I think this calls for a “Sweatin to the Oldies” break.
So with little other than audio working to keep you held in (what I can only assume the Dowdle brothers were hoping for) a state of terror, there’s not much in “Devil” to really scare the shit out of an audience. Even a group of squealing teenagers would find this a little too PG-13. I mean, come on, the movie is called “Devil” for fuck’s sake, and there’s virtually no gore, implied violence only, and hardly any satanic undertones. Even the deceptively ominous undertones, which had me pretty on edge I’ll admit, turned out to be a giant tease. There honestly should be some sort of law against using Satan’s name in vain. There also should be some sort of law against using Mexicans to explain religious beliefs to white people. This is now the second film of 2010 (remember “Paranormal Activity 2”?) to use a Mexican blue collar worker to expound Catholic doctrine and explain the film’s tie to religion. At least the cleaning lady from “Paranormal Activity 2” burned candles and said some prayers and stuff, in “Devil” the token Mexican uses the “jelly toast” test, what I hear is apparently not only a tried and true method approved by the Vatican but the only positive way to confirm the presence of Satan. Like, he seriously flips a piece of jelly covered toast on to the floor, and based on it landing jelly side down (which it always does anyways) deduces that yes, the devil must be in the building. Christ almighty…
At least I can safely say that this is better than “Legion” and its “God sends his angel mercenaries to destroy mankind” heavy-handed religious bullshit. Instead we get the kind of gradually building claustrophobic thriller on par with something you’d see on “The Twilight Zone”, and that is not praise I give out too often. Unfortunately though, the ending wasn’t scripted by someone of Rod Serling’s particular talents. Thus the film very quickly transitions from unsettling thriller to just a tad bit silly in the span of 90 minutes, leaving you with an unsatisfactory ending which, despite the presence of what Shyamalan would consider to be a “twist” (it’s not a twist, he should look up the definition of one), is more ludicrous and trite than one could possibly imagine.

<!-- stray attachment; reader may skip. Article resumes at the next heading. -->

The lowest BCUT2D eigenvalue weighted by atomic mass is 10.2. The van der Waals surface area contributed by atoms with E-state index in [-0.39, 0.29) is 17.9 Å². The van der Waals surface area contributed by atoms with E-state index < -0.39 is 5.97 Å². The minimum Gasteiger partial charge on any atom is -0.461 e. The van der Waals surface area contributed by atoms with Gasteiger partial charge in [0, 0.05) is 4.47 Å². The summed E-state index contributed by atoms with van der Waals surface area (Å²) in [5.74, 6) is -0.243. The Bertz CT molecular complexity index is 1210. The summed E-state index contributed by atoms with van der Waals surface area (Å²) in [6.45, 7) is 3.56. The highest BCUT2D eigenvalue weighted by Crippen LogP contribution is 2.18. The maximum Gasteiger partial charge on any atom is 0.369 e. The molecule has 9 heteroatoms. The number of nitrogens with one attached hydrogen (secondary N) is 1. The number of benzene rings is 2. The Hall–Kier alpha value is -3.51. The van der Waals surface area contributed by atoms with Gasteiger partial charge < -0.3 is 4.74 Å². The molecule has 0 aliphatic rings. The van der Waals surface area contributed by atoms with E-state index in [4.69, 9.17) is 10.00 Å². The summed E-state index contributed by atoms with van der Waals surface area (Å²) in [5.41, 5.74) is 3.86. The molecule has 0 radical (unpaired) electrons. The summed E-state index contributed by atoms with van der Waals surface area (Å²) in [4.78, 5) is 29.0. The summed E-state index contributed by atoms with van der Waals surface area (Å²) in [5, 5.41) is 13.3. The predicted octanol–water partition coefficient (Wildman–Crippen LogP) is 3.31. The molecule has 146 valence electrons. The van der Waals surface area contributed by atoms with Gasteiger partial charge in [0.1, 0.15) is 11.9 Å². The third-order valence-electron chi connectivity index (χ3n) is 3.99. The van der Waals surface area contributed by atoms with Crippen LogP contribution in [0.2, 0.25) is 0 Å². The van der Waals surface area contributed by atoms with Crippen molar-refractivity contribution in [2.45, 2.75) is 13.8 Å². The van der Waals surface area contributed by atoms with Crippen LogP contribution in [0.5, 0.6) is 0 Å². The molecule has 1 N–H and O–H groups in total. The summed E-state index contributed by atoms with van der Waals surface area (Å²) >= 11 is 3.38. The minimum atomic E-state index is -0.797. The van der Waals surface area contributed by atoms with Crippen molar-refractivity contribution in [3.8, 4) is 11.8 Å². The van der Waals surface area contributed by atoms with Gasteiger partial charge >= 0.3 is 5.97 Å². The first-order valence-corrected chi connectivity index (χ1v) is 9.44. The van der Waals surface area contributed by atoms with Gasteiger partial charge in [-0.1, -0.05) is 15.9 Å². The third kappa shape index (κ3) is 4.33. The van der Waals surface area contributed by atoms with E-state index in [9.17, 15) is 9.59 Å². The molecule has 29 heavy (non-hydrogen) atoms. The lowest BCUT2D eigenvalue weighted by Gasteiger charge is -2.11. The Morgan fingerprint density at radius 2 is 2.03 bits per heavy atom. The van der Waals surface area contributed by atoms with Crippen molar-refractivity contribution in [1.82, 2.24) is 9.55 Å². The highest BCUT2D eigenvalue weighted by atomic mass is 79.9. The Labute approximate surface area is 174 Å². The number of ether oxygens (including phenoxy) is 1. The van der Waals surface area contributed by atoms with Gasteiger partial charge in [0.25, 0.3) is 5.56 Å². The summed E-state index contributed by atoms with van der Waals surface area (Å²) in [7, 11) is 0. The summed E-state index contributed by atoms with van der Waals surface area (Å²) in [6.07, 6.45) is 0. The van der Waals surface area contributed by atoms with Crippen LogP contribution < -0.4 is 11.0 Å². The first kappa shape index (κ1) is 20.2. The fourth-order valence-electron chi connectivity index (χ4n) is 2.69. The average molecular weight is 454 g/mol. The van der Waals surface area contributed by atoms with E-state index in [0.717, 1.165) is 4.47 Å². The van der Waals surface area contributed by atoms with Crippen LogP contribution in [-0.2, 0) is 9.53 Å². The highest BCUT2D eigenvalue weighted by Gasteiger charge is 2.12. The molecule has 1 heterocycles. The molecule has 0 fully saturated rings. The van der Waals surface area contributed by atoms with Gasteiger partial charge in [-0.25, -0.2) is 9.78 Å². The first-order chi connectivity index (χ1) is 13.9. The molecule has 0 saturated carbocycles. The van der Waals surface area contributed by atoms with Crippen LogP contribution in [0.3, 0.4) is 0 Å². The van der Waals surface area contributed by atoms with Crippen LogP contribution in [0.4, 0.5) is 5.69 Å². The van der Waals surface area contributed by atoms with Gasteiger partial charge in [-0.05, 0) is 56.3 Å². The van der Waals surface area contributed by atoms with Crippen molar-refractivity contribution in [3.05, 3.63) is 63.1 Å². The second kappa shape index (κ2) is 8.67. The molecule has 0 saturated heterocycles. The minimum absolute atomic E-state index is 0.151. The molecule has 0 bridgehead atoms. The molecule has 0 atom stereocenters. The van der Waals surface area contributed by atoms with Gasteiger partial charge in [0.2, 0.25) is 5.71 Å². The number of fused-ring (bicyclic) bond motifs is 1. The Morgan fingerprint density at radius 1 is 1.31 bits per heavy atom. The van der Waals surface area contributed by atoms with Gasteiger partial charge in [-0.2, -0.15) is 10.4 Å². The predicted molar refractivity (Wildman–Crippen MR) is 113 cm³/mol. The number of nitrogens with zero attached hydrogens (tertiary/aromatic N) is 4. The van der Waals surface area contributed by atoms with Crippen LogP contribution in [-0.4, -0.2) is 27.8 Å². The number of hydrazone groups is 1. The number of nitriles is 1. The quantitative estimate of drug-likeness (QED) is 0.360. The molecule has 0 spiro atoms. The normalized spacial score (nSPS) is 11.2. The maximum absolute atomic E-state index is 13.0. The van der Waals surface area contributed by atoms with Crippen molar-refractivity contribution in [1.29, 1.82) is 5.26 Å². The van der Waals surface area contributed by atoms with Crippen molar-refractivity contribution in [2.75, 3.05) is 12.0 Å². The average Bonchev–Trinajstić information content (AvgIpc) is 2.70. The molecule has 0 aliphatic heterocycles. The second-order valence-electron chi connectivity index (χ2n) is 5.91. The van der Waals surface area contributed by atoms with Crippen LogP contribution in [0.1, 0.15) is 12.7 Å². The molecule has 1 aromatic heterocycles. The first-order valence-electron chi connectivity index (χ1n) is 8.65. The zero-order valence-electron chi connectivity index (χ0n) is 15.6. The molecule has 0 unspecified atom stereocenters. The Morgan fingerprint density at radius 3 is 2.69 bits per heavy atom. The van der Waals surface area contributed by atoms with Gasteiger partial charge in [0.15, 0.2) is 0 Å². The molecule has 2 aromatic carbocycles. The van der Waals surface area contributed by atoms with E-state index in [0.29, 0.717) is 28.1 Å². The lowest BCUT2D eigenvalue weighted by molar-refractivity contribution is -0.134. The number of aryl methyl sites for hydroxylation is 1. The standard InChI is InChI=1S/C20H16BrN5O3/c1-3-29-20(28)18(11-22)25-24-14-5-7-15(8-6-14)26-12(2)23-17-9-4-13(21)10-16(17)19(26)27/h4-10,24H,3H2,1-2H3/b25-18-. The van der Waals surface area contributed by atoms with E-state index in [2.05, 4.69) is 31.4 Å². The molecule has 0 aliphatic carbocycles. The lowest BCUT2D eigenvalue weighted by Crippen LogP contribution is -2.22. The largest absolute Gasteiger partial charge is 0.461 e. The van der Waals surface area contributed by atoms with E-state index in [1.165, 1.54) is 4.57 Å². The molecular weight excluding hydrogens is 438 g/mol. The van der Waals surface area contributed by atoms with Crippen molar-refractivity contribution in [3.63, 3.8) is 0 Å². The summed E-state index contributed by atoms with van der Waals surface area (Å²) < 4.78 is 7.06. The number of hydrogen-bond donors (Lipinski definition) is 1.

There’s really no reason for you to go out of your way to see this. It’s actually not even worth re-watching after you find out who the devil is. The entertainment value is moderate, and with little horror on display, we are left with something more along the lines of a police procedural film than a horror movie, very much like something you’d see on”CSI”. Maybe some “Lost”-type flashbacks could have helped this film along, or heck even if it was entirely a found footage piece – I’m not too sure. Really the major problem with this film is what it does with the ending, not how it’s made, so I can’t really criticize it too harshly since the Dowdle brothers do quite well with the material at hand, perhaps even better than Shyamalan could have done himself (actually, I’m 90% sure anyone in Hollywood could do a better job than Shyamalan at this point). I honestly feel like there is a better film somewhere underneath “Devil”, unfortunately it’s not like it can be fixed or improved upon at this point. Maybe if they remake it in 25 years (hell, maybe even next year at the rate they’re going these days) the film will come off a lot better than it is now, unfortunately Shyamalan’s skewed views on religion are yet again served up in movie theaters alongside the popcorn and fountain drinks, so yeah…